In order to place a dental implant, a sufficient amount of bone height and width is necessary to allow adequate implant placement.
When a patient loses one or several of his teeth, a progressive loss or bone resorption occurs within the jaw bones. Other factors may accelerate this bone loss such as gum disease, certain systemic conditions, tobacco, use of dentures and certain medications.
Bone grafting allows us to regenerate and/or preserve the bone level and to re-establish an adequate bony architecture to place implants and obtain ideal functional and esthetic results. Depending on the situation at hand, the bone graft may be completed at the same time as the implant placement or at times prior to its placement.
The majority of bony defects can be corrected using various types of bone grafting materials (human or animal). In certain cases, using your own bone is the best option. The most common area where the bone graft is collected is the inferior jaw. Other sites may be envisioned if a larger volume of bone is needed.
If a tooth is to be extracted, a socket preservation may be recommended in order to decrease the chances of bone resorption (loss). This will allow for the implant to be placed several months later without having to have recourse to furthermore extensive bone grafting. However, there are times where more bone grating prior to implant placement may be necessary.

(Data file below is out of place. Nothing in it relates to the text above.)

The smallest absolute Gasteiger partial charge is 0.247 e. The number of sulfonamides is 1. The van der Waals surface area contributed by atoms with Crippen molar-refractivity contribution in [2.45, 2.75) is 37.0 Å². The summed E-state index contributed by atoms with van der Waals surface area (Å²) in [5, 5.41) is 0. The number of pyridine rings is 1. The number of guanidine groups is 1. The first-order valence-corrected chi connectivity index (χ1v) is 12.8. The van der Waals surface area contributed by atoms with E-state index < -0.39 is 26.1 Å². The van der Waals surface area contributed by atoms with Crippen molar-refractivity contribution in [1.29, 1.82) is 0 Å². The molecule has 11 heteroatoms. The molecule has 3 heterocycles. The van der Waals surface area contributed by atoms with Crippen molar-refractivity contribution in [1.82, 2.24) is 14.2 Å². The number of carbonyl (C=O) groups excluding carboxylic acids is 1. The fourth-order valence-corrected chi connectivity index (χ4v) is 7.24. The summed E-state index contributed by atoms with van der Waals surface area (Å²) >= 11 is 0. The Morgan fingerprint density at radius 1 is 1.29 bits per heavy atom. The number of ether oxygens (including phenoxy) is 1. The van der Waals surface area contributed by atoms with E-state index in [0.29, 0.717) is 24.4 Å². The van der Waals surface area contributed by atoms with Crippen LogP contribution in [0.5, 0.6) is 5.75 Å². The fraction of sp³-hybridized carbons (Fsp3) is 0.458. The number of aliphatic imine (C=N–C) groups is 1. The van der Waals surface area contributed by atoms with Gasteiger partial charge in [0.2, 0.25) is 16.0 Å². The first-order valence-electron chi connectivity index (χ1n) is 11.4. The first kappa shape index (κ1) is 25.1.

When planning implant placement in the posterior regions of the maxilla (upper jaw), there are times where the bone height may be insufficient and the position of the maxillary sinus may hinder implant placement. In order to re-establish adequate bone height, a sinus lift may be necessary. This procedure is performed commonly under local anesthesia and consists of lifting the sinus membrane and securing its newly formed position using a variety of bone grafting materials within the floor of the sinus.
After a period of 4 to 6 months, the sites will be re-evaluated and planned accordingly for implant placement. At times, a sinus lift may be performed at the same time as the implant placement.
The majority of bone defects may be corrected using a variety of bone materials both from human or animal sources. In certain cases, however, the patient’s own bone may be necessary, and in the majority of times, the bone is obtained from the lower jaw. There are times where other sites may be necessary if a greater volume of bone is needed, however, this is case dependent.